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                      • #12
                        should we include a little corn and wheat?

                        Ancient wheat and corn are totally not the same as moden wheat and corn. Yeah... Corn as we know it is from the Americas.

                        If you want wheat have it, but I don't think this book is the best justification for it.


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                        • #13
                          Corn and potatoes (if that may be the starches referred) were definitely not available in Europe and wheat was not the same as modern day.. It would appear this book you are reading is definitely fantasy...

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                          • #14
                            Botany meets archaeology: people and plants in the past

                            Potatoes were introduced to Europe in the 16th century. I eat sourdough bread pretty frequently, myself, and corn sometimes.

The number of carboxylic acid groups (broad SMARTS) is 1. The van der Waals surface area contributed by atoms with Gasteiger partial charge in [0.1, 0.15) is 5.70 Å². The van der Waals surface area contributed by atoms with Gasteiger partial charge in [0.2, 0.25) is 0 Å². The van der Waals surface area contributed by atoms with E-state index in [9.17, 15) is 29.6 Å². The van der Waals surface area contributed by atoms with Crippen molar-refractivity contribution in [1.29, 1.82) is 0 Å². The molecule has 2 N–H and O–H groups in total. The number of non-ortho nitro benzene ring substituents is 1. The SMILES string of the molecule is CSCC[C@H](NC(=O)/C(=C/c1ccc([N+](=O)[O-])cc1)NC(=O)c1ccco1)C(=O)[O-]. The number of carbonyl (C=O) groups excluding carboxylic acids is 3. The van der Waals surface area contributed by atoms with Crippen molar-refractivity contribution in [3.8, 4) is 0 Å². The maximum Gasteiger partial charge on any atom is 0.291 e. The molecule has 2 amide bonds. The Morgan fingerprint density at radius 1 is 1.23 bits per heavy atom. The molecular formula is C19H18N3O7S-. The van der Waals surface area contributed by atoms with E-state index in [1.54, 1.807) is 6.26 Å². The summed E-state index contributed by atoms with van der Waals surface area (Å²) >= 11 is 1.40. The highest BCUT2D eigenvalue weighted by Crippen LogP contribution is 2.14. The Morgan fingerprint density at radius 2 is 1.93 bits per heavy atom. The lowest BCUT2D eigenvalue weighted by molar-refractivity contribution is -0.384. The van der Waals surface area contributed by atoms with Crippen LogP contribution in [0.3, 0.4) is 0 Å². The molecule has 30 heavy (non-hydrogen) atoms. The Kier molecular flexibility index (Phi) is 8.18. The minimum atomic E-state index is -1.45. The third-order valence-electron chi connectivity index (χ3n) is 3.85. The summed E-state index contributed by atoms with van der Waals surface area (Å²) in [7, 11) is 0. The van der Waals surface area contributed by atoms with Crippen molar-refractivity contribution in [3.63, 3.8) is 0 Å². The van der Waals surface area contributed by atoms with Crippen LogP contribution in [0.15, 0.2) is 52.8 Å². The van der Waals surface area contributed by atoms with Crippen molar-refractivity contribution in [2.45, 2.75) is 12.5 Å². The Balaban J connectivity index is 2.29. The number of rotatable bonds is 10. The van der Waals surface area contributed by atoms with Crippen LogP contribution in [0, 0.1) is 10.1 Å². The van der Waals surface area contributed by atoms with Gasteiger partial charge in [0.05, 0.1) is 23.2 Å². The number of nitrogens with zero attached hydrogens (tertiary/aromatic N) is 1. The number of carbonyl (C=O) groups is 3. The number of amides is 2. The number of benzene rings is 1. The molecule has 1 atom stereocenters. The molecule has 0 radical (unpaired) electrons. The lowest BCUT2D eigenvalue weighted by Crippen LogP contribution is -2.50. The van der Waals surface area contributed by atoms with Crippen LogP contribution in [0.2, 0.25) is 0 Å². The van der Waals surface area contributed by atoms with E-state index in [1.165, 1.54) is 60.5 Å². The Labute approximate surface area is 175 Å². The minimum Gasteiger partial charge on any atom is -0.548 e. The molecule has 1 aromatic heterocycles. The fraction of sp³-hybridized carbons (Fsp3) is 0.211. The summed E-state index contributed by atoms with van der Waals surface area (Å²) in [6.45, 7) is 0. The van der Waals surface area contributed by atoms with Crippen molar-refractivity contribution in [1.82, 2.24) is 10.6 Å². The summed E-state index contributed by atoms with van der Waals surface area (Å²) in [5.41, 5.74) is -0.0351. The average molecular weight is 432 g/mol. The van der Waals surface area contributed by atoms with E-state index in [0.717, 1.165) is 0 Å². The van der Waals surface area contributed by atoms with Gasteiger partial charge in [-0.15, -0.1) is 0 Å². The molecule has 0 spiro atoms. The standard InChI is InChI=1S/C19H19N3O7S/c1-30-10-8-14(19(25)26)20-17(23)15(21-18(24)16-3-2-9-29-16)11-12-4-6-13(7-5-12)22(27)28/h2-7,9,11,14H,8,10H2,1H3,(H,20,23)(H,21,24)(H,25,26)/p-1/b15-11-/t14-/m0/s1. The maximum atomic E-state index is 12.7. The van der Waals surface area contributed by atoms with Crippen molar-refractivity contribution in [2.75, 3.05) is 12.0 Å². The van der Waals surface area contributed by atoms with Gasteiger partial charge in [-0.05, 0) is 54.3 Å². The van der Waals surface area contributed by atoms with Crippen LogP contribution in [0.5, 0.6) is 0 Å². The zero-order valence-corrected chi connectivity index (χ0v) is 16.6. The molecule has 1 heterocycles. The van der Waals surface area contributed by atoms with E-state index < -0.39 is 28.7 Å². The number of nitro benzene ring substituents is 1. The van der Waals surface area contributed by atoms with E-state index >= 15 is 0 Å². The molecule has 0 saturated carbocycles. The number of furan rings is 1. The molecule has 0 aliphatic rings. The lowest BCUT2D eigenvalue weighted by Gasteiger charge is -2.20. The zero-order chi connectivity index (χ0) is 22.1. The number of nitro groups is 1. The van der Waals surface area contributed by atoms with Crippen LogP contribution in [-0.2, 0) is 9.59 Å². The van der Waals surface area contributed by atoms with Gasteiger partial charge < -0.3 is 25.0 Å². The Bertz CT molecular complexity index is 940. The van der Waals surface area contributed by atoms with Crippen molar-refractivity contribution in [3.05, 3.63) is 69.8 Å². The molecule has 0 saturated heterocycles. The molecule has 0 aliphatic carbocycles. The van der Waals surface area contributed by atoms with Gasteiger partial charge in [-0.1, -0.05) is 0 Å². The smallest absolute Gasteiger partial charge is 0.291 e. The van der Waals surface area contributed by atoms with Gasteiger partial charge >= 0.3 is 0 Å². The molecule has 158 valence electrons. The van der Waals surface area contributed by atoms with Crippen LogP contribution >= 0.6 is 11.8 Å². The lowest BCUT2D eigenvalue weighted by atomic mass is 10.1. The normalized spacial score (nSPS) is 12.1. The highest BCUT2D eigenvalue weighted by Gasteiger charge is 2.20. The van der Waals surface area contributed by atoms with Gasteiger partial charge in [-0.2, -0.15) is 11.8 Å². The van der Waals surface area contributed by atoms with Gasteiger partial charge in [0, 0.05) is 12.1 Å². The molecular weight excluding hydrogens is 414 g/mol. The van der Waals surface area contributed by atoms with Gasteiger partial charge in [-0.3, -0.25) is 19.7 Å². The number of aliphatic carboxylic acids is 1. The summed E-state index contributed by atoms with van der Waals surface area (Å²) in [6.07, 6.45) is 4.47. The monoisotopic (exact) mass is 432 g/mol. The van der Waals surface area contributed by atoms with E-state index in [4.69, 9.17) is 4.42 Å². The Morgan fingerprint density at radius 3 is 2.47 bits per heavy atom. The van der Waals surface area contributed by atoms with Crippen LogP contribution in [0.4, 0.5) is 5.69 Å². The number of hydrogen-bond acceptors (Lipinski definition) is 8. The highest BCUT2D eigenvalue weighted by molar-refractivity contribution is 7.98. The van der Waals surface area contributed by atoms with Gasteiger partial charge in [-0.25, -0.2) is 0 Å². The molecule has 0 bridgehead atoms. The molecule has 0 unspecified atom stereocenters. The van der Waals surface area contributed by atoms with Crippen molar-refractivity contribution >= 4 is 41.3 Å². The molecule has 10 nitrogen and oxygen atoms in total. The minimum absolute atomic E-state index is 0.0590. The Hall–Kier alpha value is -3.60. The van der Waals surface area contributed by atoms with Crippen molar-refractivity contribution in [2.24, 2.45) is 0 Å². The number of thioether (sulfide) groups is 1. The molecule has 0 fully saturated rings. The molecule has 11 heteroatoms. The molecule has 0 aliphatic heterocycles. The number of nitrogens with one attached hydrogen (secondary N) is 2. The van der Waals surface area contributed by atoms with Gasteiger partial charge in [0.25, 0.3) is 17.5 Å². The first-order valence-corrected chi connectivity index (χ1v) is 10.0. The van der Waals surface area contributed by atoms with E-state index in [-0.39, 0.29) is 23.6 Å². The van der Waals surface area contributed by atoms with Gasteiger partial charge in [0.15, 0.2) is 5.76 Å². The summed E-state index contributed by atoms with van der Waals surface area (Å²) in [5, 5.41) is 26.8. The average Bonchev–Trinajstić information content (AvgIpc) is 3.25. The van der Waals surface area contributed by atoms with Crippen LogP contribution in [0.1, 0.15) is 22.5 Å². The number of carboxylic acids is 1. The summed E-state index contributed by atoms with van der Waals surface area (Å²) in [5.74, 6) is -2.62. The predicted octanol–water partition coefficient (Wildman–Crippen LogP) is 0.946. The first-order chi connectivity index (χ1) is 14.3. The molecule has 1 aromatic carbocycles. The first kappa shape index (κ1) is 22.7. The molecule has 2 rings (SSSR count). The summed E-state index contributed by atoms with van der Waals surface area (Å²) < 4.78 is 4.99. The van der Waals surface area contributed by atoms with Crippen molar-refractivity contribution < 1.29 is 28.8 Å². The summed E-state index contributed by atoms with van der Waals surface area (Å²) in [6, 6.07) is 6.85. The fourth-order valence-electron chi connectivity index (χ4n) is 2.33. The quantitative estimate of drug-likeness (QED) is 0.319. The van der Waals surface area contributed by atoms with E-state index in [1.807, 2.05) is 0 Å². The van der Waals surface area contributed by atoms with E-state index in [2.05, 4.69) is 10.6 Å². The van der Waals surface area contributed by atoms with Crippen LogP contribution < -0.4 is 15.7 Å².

Make America Great Again

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                            • #15
                              Sprouted grain breads and baked goods are pretty easy to find. These, along with sourdough and other soaked or fermented recipes, would most closely approximate what our ancestors would have eaten.

                              I just bought a loaf of sprouted cinnamon raisin bread and made toast with some pumpkin cream cheese I made. Shit was awesome. No noticeable side effects, either.